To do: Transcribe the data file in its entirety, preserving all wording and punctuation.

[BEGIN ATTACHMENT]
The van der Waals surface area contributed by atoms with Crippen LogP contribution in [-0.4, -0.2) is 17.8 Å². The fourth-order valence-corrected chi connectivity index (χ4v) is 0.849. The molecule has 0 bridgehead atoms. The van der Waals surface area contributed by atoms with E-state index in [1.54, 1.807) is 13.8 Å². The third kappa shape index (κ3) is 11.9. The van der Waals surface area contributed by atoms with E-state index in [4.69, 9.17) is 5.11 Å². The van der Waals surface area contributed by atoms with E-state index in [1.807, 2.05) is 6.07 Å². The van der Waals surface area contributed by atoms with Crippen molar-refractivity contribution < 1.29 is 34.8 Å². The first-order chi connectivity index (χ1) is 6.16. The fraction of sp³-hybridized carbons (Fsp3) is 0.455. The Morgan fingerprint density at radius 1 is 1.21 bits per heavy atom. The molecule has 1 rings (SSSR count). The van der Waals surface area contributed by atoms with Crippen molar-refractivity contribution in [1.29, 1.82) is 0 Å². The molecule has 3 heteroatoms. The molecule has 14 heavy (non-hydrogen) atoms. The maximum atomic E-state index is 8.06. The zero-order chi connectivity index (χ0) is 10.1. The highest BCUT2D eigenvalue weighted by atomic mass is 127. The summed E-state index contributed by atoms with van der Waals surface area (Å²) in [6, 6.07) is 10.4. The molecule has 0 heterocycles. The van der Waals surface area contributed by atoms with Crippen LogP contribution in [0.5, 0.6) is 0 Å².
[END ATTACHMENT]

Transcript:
The van der Waals surface area contributed by atoms with Crippen LogP contribution in [-0.4, -0.2) is 17.8 Å². The fourth-order valence-corrected chi connectivity index (χ4v) is 0.849. The molecule has 0 bridgehead atoms. The van der Waals surface area contributed by atoms with E-state index in [1.54, 1.807) is 13.8 Å². The third kappa shape index (κ3) is 11.9. The van der Waals surface area contributed by atoms with E-state index in [4.69, 9.17) is 5.11 Å². The van der Waals surface area contributed by atoms with E-state index in [1.807, 2.05) is 6.07 Å². The van der Waals surface area contributed by atoms with Crippen molar-refractivity contribution < 1.29 is 34.8 Å². The first-order chi connectivity index (χ1) is 6.16. The fraction of sp³-hybridized carbons (Fsp3) is 0.455. The Morgan fingerprint density at radius 1 is 1.21 bits per heavy atom. The molecule has 1 rings (SSSR count). The van der Waals surface area contributed by atoms with Crippen molar-refractivity contribution in [1.29, 1.82) is 0 Å². The molecule has 3 heteroatoms. The molecule has 14 heavy (non-hydrogen) atoms. The maximum atomic E-state index is 8.06. The zero-order chi connectivity index (χ0) is 10.1. The highest BCUT2D eigenvalue weighted by atomic mass is 127. The summed E-state index contributed by atoms with van der Waals surface area (Å²) in [6, 6.07) is 10.4. The molecule has 0 heterocycles. The van der Waals surface area contributed by atoms with Crippen LogP contribution in [0.5, 0.6) is 0 Å².